NEW YORK - Ominous gray skies greeted us as we stepped off the ferry at Liberty Island.
My husband, stepdaughter and I walked up the dock and got our first up-close glimpse of the Statue of Liberty. She towered before us, magnificent in weathered blue-green copper.
The sight rendered me speechless. My chest tightened. I fought to hold the camera steady. And I wondered if this was how my great-grandfather felt the first time he saw the Statue of Liberty.
I never met Peter William Tatko. He died before my birth. I knew him only as the tall, balding, bug-eyed man I'd seen in a handful of pictures and the hard-
drinking, boisterous quarry owner I'd heard about from my grandfather. But he was the reason I was here.
More than a decade ago, I began tracing my family roots, a pastime that has grown so popular in the United States that the country now has more than a quarter of a million genealogical societies. Eight years ago, while tracing the life of my great-grandfather, I hit a wall. I knew he had left Poland at age 18, arriving at Ellis Island in April 1901. Tatko wasn't a common name. Yet a search of passenger records turned up only a Jan Tatko.
Stymied, I went to my great-aunt Aggie.
"I forgot all about that," she said with a laugh. "You see, my father stole a cow ..."
The son of a butcher who had fallen on hard times, my great-grandfather had stolen a cow to help feed his 11 siblings.
A hanging offense, it forced him to flee Poland. Because an arrest warrant was issued, he couldn't leave under his own name.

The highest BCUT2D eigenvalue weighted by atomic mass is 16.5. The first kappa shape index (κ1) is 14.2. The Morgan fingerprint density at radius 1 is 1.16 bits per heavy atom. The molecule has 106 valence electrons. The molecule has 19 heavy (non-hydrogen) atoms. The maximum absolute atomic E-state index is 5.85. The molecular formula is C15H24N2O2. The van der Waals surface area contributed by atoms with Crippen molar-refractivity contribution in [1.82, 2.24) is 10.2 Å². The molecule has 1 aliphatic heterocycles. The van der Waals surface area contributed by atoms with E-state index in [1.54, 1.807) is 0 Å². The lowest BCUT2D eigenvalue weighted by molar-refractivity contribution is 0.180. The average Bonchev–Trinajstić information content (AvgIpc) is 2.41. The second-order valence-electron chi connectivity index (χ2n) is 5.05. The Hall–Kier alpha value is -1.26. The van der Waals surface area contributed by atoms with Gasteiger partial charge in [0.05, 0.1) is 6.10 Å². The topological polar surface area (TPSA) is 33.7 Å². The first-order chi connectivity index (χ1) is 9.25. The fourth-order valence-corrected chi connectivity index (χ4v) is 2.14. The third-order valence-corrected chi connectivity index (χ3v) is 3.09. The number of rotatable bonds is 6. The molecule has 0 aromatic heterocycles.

So, he used his father's travel documents, which is how Peter became Jan.
Hearing that story unearthed a hundred questions: Was he scared? How did he fare on the sea voyage to America? Was he on deck when they sailed into New York Harbor? Did he worry about being denied entry at Ellis Island?
Although those questions will always remain unanswered, the trip to Liberty and Ellis islands in October at least gave me a chance to learn about the crucial turning point in his life.
From pedestal to torch, the Statue of Liberty stands 305 feet and 1 inch high. It's striking to realize that something this colossal could have been designed and built in the 1880s and remain standing 125 years later.
Lady Liberty is fitting as a symbol of immigration, considering she herself arrived from foreign shores. Political repression in France led Edouard de
Laboulaye to commission sculptor Frederic Auguste Bartholdi to create a gift that would honor the American ideals of freedom and liberty.
Two decades later, Bartholdi's statue was assembled on a small island in New York Harbor and then dedicated Oct. 28, 1886.
That sliver of history barely grazes the surface of the Statue of Liberty's backstory. A museum inside the pedestal chronicles her rise and importance with artifacts, drawings and revelations that make the sometimes 90-minute wait to enter well worthwhile.
(Consider purchasing the audio tour, new this year; listening to observations from immigrants - including one who thought the Statue of Liberty was modeled after Christopher Columbus - is a fascinating way to pass the time.)
Inside, we first saw the original torch, sitting upright in the center of a two-story room. A rusted internal structure forced the replacement of this torch in 1984.
A light shone from beneath a few dozen panes of glass, designed to look like a wavering flame. At its base, interwoven corncobs and tobacco leaves made from copper formed what looked like a turret.
"Wouldn't it be cool if you could walk on the torch?" my stepdaughter, Dana, said. A moment later, we discovered a picture showing men doing just that. The torch was open to visitors until a 1916 explosion by a saboteur.
We learned enough fascinating facts to fill two books as we explored the museum: how the crown has seven rays to represent each continent, how the face was modeled after Bartholdi's mother, and how the statue might have resembled a man wearing just a fig leaf had one of Bartholdi's early drawings been accepted.